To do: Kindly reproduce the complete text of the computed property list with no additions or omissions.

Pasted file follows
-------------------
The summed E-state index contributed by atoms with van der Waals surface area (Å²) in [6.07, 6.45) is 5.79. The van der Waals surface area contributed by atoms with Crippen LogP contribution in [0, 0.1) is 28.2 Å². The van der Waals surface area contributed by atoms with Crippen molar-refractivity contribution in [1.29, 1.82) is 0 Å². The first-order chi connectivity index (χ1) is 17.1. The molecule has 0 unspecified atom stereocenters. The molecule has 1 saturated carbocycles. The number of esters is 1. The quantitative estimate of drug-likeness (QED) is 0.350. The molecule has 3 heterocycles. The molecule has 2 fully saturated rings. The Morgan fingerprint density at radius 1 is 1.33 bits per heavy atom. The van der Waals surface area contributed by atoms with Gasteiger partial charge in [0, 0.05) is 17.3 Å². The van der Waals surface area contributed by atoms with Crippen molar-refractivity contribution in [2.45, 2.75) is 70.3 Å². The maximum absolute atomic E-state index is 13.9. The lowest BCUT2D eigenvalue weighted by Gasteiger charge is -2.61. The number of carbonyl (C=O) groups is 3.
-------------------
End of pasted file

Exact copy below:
The summed E-state index contributed by atoms with van der Waals surface area (Å²) in [6.07, 6.45) is 5.79. The van der Waals surface area contributed by atoms with Crippen LogP contribution in [0, 0.1) is 28.2 Å². The van der Waals surface area contributed by atoms with Crippen molar-refractivity contribution in [1.29, 1.82) is 0 Å². The first-order chi connectivity index (χ1) is 17.1. The molecule has 0 unspecified atom stereocenters. The molecule has 1 saturated carbocycles. The number of esters is 1. The quantitative estimate of drug-likeness (QED) is 0.350. The molecule has 3 heterocycles. The molecule has 2 fully saturated rings. The Morgan fingerprint density at radius 1 is 1.33 bits per heavy atom. The van der Waals surface area contributed by atoms with Gasteiger partial charge in [0, 0.05) is 17.3 Å². The van der Waals surface area contributed by atoms with Crippen molar-refractivity contribution in [2.45, 2.75) is 70.3 Å². The maximum absolute atomic E-state index is 13.9. The lowest BCUT2D eigenvalue weighted by Gasteiger charge is -2.61. The number of carbonyl (C=O) groups is 3.